##
client_body_buffer_size 10M;
client_header_buffer_size 1k;
client_max_body_size 512m;
large_client_header_buffers 2 1k;


##
# Timeout settings
##
client_body_timeout 120;
client_header_timeout 120;
keepalive_timeout 120;
send_timeout 120;
fastcgi_connect_timeout 60s;
fastcgi_next_upstream_timeout 40s;
fastcgi_next_upstream_tries 10;
fastcgi_read_timeout 60s;
fastcgi_send_timeout 60s;
fastcgi_cache_lock_timeout 60s;

It is worth noting that we get all of the requests (including 502) in about 20 seconds so we are not reaching these. Also, even though fastcgi_next_upstream_tries is set to 10, I only get 1 resource unavailable message for each 502 error message, rather than 10x that many for the 10 tries it should be attempting.

Similar / Related Questions

I see that there are many similar questsions on serverfault and stack overflow. I am detailing them here so this question doesn't just get marked as a duplicate.

Which you can see lines up with the socket file in the error messages nginx provides.

Question

I believe Nginx is being too fast for the PHP-fpm side to handle. At some point fpm just doesn't respond to the nginx request, so Nginx gives up and sends back a 502 error. Is there a way (probably a configuration variable or two) to fix this so that fpm will queue up the requests, or have nginx retry again later (fastcgi_next_upstream_tries doesn't seem to have any effect)? I don't mind how long it takes the webserver to serve up all the requests (increase timeouts), only that I can set my fpm number of processes to an appropriate number relative to my CPU, and all of these 160 requests will be served.

Update - Works Fine Using TCP Sockets

I just tried swapping FPM from listening on a unix file socket to TCP sockets as detailed here.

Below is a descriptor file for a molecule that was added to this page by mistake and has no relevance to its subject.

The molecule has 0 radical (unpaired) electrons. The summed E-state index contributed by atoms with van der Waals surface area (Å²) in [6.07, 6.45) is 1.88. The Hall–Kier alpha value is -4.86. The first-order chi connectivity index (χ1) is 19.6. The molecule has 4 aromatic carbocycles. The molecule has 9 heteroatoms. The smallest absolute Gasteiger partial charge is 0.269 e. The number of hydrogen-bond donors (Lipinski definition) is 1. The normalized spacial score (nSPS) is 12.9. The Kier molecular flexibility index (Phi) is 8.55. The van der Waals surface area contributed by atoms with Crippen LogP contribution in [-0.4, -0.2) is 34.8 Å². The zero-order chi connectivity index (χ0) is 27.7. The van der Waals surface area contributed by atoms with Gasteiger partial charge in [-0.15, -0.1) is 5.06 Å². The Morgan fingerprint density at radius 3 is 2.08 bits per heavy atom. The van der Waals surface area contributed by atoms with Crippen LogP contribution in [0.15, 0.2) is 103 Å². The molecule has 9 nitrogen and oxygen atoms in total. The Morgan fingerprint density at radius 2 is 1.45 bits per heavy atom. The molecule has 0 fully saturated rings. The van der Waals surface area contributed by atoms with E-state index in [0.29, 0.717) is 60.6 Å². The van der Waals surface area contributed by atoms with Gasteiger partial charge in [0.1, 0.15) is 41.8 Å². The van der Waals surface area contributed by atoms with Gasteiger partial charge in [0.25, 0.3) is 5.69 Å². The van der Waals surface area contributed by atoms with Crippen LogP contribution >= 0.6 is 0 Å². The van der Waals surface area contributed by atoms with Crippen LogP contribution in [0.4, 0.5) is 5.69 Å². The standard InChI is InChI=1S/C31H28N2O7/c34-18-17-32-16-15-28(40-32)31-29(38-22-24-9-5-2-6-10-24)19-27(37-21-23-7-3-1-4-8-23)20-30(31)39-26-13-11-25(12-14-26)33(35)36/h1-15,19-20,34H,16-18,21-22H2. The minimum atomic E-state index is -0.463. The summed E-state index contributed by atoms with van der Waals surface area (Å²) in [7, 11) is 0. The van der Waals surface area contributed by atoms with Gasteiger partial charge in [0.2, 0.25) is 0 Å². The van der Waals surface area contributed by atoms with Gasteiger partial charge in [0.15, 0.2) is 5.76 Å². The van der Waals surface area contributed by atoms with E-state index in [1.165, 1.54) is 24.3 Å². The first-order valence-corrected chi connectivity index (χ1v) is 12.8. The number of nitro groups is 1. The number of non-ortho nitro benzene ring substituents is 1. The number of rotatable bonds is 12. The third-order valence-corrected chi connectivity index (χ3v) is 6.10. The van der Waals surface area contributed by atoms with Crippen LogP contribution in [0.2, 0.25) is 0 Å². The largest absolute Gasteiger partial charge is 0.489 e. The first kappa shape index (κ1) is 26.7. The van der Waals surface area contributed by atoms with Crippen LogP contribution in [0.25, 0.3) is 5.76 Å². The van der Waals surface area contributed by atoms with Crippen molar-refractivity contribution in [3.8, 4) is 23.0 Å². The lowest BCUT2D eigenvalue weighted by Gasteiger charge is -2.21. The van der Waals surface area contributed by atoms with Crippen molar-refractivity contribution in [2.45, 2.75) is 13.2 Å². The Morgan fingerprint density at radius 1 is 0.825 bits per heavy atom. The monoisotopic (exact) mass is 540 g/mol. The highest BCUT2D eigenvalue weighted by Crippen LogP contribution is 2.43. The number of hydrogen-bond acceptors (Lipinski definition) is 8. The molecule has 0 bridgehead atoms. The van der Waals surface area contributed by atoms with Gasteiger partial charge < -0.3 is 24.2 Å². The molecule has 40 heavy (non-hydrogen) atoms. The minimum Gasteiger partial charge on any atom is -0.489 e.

E.g. changing fpm to: Listen 127.0.0.1:9000 and updating nginx to use: fastcgi_pass 127.0.0.1:9000;

This seems to have done the trick as a workaround. E.g. I don't get any 502 errors even if I use a dynamic pool or even a static pool with just 2 fpm threads.

However, I would love to know why this works instead of using a local unix file socket, and whether there is just a configuration change I can make to have the file socket based solution work, as that is the default and that many people are likely to be using.

  • 1
    I just ran some tests and am experiencing the same result as you. Using a unix socket, many requests result in a 502 error (Resource temporarily unavailable). With TCP, there are no 502 errors. I've always assumed that unix sockets are better for Nginx to PHP-FPM connections, as there's no need for a TCP handshake. I am questioning the validity of that theory now. – William Byrne Nov 6 '18 at 19:06
1

I believe you can use the ngx_http_limit_req_module to achieve that, configuring the number to desired r/s and using burst to set the queue size, with a configuration similar to:

limit_req_zone $binary_remote_addr zone=php:10m rate=2r/s;

server {
    location ~ \.php$ {
        limit_req zone=php burst=10;
    }

This example will allow 2 requests per second at an average, queuing the third to tenth requests (if any). If there are more than 10 r/s a 503 error will be returned (limit_req_status)